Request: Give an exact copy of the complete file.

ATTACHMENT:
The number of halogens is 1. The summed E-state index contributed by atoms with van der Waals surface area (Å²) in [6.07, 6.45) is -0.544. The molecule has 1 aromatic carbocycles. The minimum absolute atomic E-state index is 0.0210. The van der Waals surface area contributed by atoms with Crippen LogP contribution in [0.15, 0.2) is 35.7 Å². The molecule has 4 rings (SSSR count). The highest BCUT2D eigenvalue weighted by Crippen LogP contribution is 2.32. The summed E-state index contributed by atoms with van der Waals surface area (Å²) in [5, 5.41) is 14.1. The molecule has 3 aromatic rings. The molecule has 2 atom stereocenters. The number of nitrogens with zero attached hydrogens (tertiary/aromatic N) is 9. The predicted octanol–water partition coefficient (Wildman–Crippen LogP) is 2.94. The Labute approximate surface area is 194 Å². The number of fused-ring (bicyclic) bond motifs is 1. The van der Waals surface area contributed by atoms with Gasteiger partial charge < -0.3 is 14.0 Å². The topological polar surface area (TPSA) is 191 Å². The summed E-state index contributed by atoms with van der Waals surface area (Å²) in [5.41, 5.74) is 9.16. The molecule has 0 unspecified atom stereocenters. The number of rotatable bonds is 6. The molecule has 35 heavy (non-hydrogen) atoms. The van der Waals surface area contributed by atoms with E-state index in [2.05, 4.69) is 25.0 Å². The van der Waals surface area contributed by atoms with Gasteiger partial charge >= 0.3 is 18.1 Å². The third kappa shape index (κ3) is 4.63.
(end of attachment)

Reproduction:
The number of halogens is 1. The summed E-state index contributed by atoms with van der Waals surface area (Å²) in [6.07, 6.45) is -0.544. The molecule has 1 aromatic carbocycles. The minimum absolute atomic E-state index is 0.0210. The van der Waals surface area contributed by atoms with Crippen LogP contribution in [0.15, 0.2) is 35.7 Å². The molecule has 4 rings (SSSR count). The highest BCUT2D eigenvalue weighted by Crippen LogP contribution is 2.32. The summed E-state index contributed by atoms with van der Waals surface area (Å²) in [5, 5.41) is 14.1. The molecule has 3 aromatic rings. The molecule has 2 atom stereocenters. The number of nitrogens with zero attached hydrogens (tertiary/aromatic N) is 9. The predicted octanol–water partition coefficient (Wildman–Crippen LogP) is 2.94. The Labute approximate surface area is 194 Å². The number of fused-ring (bicyclic) bond motifs is 1. The van der Waals surface area contributed by atoms with Gasteiger partial charge < -0.3 is 14.0 Å². The topological polar surface area (TPSA) is 191 Å². The summed E-state index contributed by atoms with van der Waals surface area (Å²) in [5.41, 5.74) is 9.16. The molecule has 0 unspecified atom stereocenters. The number of rotatable bonds is 6. The molecule has 35 heavy (non-hydrogen) atoms. The van der Waals surface area contributed by atoms with E-state index in [2.05, 4.69) is 25.0 Å². The van der Waals surface area contributed by atoms with Gasteiger partial charge >= 0.3 is 18.1 Å². The third kappa shape index (κ3) is 4.63.